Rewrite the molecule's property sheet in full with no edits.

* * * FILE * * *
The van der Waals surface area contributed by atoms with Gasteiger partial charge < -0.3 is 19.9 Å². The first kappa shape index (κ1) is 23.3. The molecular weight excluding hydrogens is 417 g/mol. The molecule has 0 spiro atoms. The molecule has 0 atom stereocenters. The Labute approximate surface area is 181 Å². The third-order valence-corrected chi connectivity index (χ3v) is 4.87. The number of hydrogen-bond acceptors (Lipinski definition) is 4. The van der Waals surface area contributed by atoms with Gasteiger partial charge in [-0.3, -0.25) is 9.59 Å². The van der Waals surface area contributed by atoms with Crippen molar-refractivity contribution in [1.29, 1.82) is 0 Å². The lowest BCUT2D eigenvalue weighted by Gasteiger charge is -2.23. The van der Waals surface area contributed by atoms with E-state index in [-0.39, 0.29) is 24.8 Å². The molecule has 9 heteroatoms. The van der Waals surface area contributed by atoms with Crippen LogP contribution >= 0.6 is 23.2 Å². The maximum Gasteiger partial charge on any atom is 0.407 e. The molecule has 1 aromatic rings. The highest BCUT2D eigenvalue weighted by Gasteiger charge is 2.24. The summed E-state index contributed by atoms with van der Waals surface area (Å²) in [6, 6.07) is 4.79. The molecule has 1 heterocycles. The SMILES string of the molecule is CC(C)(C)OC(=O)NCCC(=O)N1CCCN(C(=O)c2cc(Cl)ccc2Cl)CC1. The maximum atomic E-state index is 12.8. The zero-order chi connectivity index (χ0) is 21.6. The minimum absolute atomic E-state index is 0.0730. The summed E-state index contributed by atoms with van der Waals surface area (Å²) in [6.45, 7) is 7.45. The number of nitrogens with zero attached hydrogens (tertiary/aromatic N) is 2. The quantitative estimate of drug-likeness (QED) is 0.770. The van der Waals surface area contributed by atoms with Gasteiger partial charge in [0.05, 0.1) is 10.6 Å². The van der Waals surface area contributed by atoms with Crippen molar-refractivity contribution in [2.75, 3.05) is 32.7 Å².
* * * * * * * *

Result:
The van der Waals surface area contributed by atoms with Gasteiger partial charge < -0.3 is 19.9 Å². The first kappa shape index (κ1) is 23.3. The molecular weight excluding hydrogens is 417 g/mol. The molecule has 0 spiro atoms. The molecule has 0 atom stereocenters. The Labute approximate surface area is 181 Å². The third-order valence-corrected chi connectivity index (χ3v) is 4.87. The number of hydrogen-bond acceptors (Lipinski definition) is 4. The van der Waals surface area contributed by atoms with Gasteiger partial charge in [-0.3, -0.25) is 9.59 Å². The van der Waals surface area contributed by atoms with Crippen molar-refractivity contribution in [1.29, 1.82) is 0 Å². The lowest BCUT2D eigenvalue weighted by Gasteiger charge is -2.23. The van der Waals surface area contributed by atoms with E-state index in [-0.39, 0.29) is 24.8 Å². The molecule has 9 heteroatoms. The van der Waals surface area contributed by atoms with Crippen LogP contribution >= 0.6 is 23.2 Å². The maximum Gasteiger partial charge on any atom is 0.407 e. The molecule has 1 aromatic rings. The highest BCUT2D eigenvalue weighted by Gasteiger charge is 2.24. The summed E-state index contributed by atoms with van der Waals surface area (Å²) in [6, 6.07) is 4.79. The molecule has 1 heterocycles. The SMILES string of the molecule is CC(C)(C)OC(=O)NCCC(=O)N1CCCN(C(=O)c2cc(Cl)ccc2Cl)CC1. The maximum atomic E-state index is 12.8. The zero-order chi connectivity index (χ0) is 21.6. The minimum absolute atomic E-state index is 0.0730. The summed E-state index contributed by atoms with van der Waals surface area (Å²) in [6.45, 7) is 7.45. The number of nitrogens with zero attached hydrogens (tertiary/aromatic N) is 2. The quantitative estimate of drug-likeness (QED) is 0.770. The van der Waals surface area contributed by atoms with Gasteiger partial charge in [0.05, 0.1) is 10.6 Å². The van der Waals surface area contributed by atoms with Crippen molar-refractivity contribution in [2.75, 3.05) is 32.7 Å².